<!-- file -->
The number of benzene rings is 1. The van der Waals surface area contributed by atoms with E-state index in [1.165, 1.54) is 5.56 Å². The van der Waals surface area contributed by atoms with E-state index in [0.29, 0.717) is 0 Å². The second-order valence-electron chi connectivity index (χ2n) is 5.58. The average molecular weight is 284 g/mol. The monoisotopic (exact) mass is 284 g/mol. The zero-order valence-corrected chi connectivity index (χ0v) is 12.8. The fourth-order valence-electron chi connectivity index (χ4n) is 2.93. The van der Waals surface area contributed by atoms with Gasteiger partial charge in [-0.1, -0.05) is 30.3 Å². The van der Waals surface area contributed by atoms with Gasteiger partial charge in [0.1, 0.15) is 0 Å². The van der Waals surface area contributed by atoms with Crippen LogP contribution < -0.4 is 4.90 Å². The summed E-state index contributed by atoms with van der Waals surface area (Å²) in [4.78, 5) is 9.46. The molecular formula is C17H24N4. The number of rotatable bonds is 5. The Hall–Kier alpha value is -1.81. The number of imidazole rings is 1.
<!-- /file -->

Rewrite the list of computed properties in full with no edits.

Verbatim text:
The number of benzene rings is 1. The van der Waals surface area contributed by atoms with E-state index in [1.165, 1.54) is 5.56 Å². The van der Waals surface area contributed by atoms with E-state index in [0.29, 0.717) is 0 Å². The second-order valence-electron chi connectivity index (χ2n) is 5.58. The average molecular weight is 284 g/mol. The monoisotopic (exact) mass is 284 g/mol. The zero-order valence-corrected chi connectivity index (χ0v) is 12.8. The fourth-order valence-electron chi connectivity index (χ4n) is 2.93. The van der Waals surface area contributed by atoms with Gasteiger partial charge in [-0.1, -0.05) is 30.3 Å². The van der Waals surface area contributed by atoms with Gasteiger partial charge in [0.1, 0.15) is 0 Å². The van der Waals surface area contributed by atoms with Crippen LogP contribution < -0.4 is 4.90 Å². The summed E-state index contributed by atoms with van der Waals surface area (Å²) in [4.78, 5) is 9.46. The molecular formula is C17H24N4. The number of rotatable bonds is 5. The Hall–Kier alpha value is -1.81. The number of imidazole rings is 1.